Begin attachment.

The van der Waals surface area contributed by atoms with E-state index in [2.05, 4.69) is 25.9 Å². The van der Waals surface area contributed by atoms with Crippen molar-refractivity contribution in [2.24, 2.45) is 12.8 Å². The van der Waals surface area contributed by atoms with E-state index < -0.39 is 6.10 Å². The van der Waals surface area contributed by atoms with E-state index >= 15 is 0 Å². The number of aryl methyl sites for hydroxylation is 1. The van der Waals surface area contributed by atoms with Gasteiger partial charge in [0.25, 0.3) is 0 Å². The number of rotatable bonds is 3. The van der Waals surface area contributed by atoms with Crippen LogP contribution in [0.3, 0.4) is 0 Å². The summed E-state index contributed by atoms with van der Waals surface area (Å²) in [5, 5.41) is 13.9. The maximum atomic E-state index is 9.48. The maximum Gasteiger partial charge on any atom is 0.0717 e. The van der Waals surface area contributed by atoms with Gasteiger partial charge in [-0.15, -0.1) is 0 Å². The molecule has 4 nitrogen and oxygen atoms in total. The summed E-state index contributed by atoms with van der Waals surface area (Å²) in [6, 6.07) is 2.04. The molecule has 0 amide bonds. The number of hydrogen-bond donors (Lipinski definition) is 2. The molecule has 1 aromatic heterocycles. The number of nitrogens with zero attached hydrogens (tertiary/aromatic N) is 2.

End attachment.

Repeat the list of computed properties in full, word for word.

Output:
The van der Waals surface area contributed by atoms with E-state index in [2.05, 4.69) is 25.9 Å². The van der Waals surface area contributed by atoms with Crippen molar-refractivity contribution in [2.24, 2.45) is 12.8 Å². The van der Waals surface area contributed by atoms with E-state index < -0.39 is 6.10 Å². The van der Waals surface area contributed by atoms with E-state index >= 15 is 0 Å². The number of aryl methyl sites for hydroxylation is 1. The van der Waals surface area contributed by atoms with Gasteiger partial charge in [0.25, 0.3) is 0 Å². The number of rotatable bonds is 3. The van der Waals surface area contributed by atoms with Crippen LogP contribution in [0.3, 0.4) is 0 Å². The summed E-state index contributed by atoms with van der Waals surface area (Å²) in [5, 5.41) is 13.9. The maximum atomic E-state index is 9.48. The maximum Gasteiger partial charge on any atom is 0.0717 e. The van der Waals surface area contributed by atoms with Gasteiger partial charge in [-0.15, -0.1) is 0 Å². The molecule has 4 nitrogen and oxygen atoms in total. The summed E-state index contributed by atoms with van der Waals surface area (Å²) in [6, 6.07) is 2.04. The molecule has 0 amide bonds. The number of hydrogen-bond donors (Lipinski definition) is 2. The molecule has 1 aromatic heterocycles. The number of nitrogens with zero attached hydrogens (tertiary/aromatic N) is 2.